by Work the World

One of our students recently returned from her elective saying that it's pretty hard to get insect repellent with deet in it in Ghana. We decided to ask if there was anything in particular that other students noticed that they could or couldn’t get from the local shops.

Joe, our Programme Manager in Ghana confirmed that “It is indeed true that it is not common to find insect repellent with deet in it in Takoradi. You may get all the needed stuff but the issues is the standard and specification or brand. Though it is hard to get an insect repellent with deet in it, at least you will get what the locals refer to as mosquito repellent sprays or creams. There are also  varieties of shower gels and after shaves on the market. Just at the bottom of the hill from the house is Berdsack where students usually go to buy stuff both of foreign and local standards. Sun cream has been the only product that could not be bought from the local shops and I think the reason is obvious."Obibini" does not need any cream to protect him/her self from the sun!”

Students always leave bottles of sunscreen behind but do remember to take your own high factor lotion to protect yourself from the strong African sun.

In India it is the same. “Mosquito repellents in Trivandrum have only 10%-15% deet and therefore it is better to bring it from UK. All the other things are available at the same quality and often cheaper price.”

Everything seems to be available in Nepal, even marshmallows for the infamous bbq night!

In Argentina, Nat tells us that “no matter how much time you spend going up and down the aisles of Mendoza’s supermarkets, there are things that you just won’t be able to find, especially when it comes to food and drinks. The students in Argentina noticed several things that are part of their regular diet back in the UK and can’t be found in local shops.” Jo (as well as pretty much every British student) has tried to find English tea: “there is no English tea at the supermarkets, and I just came up with one English label but the price was ridiculously high!” Lucy has also been looking for things that haven’t made their way to Argentina. “I’ve noticed there is no marmite, brown sauce or squash in local shops. I tried a local recipe to take to my colleagues on the last day at the Paediatrics Department and had to replace the golden syrup with the local dulce de leche. It worked though, everybody was asking me for the recipe!”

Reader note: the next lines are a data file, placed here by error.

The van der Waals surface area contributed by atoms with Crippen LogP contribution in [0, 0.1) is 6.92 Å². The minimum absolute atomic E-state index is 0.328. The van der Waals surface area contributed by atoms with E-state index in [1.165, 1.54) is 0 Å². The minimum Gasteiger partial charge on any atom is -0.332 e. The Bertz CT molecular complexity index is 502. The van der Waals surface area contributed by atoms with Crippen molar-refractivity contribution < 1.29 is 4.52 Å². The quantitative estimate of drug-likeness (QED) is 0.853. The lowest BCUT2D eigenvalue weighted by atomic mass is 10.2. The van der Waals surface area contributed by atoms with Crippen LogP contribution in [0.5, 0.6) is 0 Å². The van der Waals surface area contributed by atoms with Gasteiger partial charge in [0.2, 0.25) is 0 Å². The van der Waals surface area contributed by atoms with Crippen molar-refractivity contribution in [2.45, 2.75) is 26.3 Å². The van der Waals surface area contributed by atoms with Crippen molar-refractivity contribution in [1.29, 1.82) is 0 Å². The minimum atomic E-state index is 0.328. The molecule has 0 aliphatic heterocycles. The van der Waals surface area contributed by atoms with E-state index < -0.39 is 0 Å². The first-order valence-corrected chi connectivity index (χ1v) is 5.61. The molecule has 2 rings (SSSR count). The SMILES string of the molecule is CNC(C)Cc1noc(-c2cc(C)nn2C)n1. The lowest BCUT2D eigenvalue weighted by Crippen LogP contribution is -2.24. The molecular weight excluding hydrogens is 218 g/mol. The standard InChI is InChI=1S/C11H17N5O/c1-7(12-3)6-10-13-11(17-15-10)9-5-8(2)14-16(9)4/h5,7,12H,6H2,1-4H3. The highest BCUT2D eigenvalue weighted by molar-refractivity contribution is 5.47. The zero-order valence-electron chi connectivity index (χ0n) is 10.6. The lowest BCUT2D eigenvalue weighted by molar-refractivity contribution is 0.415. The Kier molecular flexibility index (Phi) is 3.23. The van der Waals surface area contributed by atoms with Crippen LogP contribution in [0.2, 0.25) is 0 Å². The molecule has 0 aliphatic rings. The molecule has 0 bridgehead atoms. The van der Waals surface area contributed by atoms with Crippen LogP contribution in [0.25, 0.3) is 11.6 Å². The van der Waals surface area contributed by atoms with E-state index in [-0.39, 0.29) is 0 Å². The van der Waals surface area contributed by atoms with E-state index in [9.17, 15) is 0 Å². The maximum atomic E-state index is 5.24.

In Arusha, the local corner shop called Tiger stocks a limited range of products like body spray, Nivea cream and Vaseline. The prices are quite expensive though.

Medical student Alexander told us “We are lucky in Arusha in as much as we only have to use a small amount of deet in the evening so one bottle usually lots. There is one thing though... If you’re planning to do Safari try and get binoculars from the UK as they are difficult to obtain here. If you can get them they are expensive”

Adventurous student, Richard decided to tackle Mount Kilimanjaro and had this advice “I thought that everything I needed for climbing Kili could be bought or hired in Arusha, for the majority of things this is true. Warm clothes could be hired only food and most medical supplies bought. However there are a few exceptions I would recommended bringing with you as they are not easily available. Touch/inner gloves, boots (hiring boot is a recipe for blisters and wrecked feet) Paracetamol, blister plasters, a small travel towel... Aside from stuff for climbing Kili I would recommend bringing far more camera memory cards than you think you need, you take thousands of photos even in a week, and although spare cards are available they are about 10,000 – 20,000 Tanzania Shillings (7 – 14 USD) more expensive than of home”

The students in Sri Lanka were surprised to see that most chocolate is available (very important!) even Kinder Joy and Pop Tarts...Shabiha says that most of the Chocs and Crips are available here. Obviously local brands are abundant but some of the brands like walkers crips are hard to find.

So, a bit of feedback as to what is available for you. Strange that most of them revolve around food and drink! TTFN!

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